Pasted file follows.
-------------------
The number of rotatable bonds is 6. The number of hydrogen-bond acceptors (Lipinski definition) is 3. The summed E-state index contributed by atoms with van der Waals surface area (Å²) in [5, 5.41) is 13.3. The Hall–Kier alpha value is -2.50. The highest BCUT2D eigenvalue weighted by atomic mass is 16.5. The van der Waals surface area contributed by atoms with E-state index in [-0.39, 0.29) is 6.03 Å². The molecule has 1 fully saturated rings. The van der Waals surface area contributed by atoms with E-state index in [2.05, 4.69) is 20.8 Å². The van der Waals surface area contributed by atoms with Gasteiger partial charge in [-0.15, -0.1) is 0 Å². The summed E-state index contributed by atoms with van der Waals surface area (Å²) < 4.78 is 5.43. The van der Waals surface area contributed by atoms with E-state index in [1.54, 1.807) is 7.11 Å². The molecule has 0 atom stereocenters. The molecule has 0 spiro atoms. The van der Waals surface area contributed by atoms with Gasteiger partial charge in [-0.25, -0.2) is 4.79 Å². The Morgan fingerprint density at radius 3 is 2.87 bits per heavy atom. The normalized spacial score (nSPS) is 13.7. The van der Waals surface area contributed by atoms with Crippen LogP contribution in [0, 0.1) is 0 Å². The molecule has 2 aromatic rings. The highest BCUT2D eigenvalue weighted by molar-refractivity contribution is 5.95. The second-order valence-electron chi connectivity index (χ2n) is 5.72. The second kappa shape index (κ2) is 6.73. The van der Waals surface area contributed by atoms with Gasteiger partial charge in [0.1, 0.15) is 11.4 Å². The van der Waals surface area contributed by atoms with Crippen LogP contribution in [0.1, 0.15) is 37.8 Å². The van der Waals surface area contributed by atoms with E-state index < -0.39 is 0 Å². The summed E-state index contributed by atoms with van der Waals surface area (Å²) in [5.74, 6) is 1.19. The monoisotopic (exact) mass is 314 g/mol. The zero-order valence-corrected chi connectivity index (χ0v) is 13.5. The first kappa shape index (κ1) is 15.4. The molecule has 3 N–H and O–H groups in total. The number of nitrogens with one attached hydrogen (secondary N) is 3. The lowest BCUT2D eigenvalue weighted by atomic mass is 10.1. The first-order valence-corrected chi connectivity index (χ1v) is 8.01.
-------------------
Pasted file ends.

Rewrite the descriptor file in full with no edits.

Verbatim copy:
The number of rotatable bonds is 6. The number of hydrogen-bond acceptors (Lipinski definition) is 3. The summed E-state index contributed by atoms with van der Waals surface area (Å²) in [5, 5.41) is 13.3. The Hall–Kier alpha value is -2.50. The highest BCUT2D eigenvalue weighted by atomic mass is 16.5. The van der Waals surface area contributed by atoms with E-state index in [-0.39, 0.29) is 6.03 Å². The molecule has 1 fully saturated rings. The van der Waals surface area contributed by atoms with E-state index in [2.05, 4.69) is 20.8 Å². The van der Waals surface area contributed by atoms with Gasteiger partial charge in [-0.15, -0.1) is 0 Å². The summed E-state index contributed by atoms with van der Waals surface area (Å²) < 4.78 is 5.43. The van der Waals surface area contributed by atoms with E-state index in [1.54, 1.807) is 7.11 Å². The molecule has 0 atom stereocenters. The molecule has 0 spiro atoms. The van der Waals surface area contributed by atoms with Gasteiger partial charge in [-0.25, -0.2) is 4.79 Å². The Morgan fingerprint density at radius 3 is 2.87 bits per heavy atom. The normalized spacial score (nSPS) is 13.7. The van der Waals surface area contributed by atoms with Crippen LogP contribution in [0, 0.1) is 0 Å². The molecule has 2 aromatic rings. The highest BCUT2D eigenvalue weighted by molar-refractivity contribution is 5.95. The second-order valence-electron chi connectivity index (χ2n) is 5.72. The second kappa shape index (κ2) is 6.73. The van der Waals surface area contributed by atoms with Gasteiger partial charge in [0.1, 0.15) is 11.4 Å². The van der Waals surface area contributed by atoms with Crippen LogP contribution in [0.1, 0.15) is 37.8 Å². The van der Waals surface area contributed by atoms with E-state index < -0.39 is 0 Å². The summed E-state index contributed by atoms with van der Waals surface area (Å²) in [5.74, 6) is 1.19. The monoisotopic (exact) mass is 314 g/mol. The zero-order valence-corrected chi connectivity index (χ0v) is 13.5. The first kappa shape index (κ1) is 15.4. The molecule has 3 N–H and O–H groups in total. The number of nitrogens with one attached hydrogen (secondary N) is 3. The lowest BCUT2D eigenvalue weighted by atomic mass is 10.1. The first-order valence-corrected chi connectivity index (χ1v) is 8.01.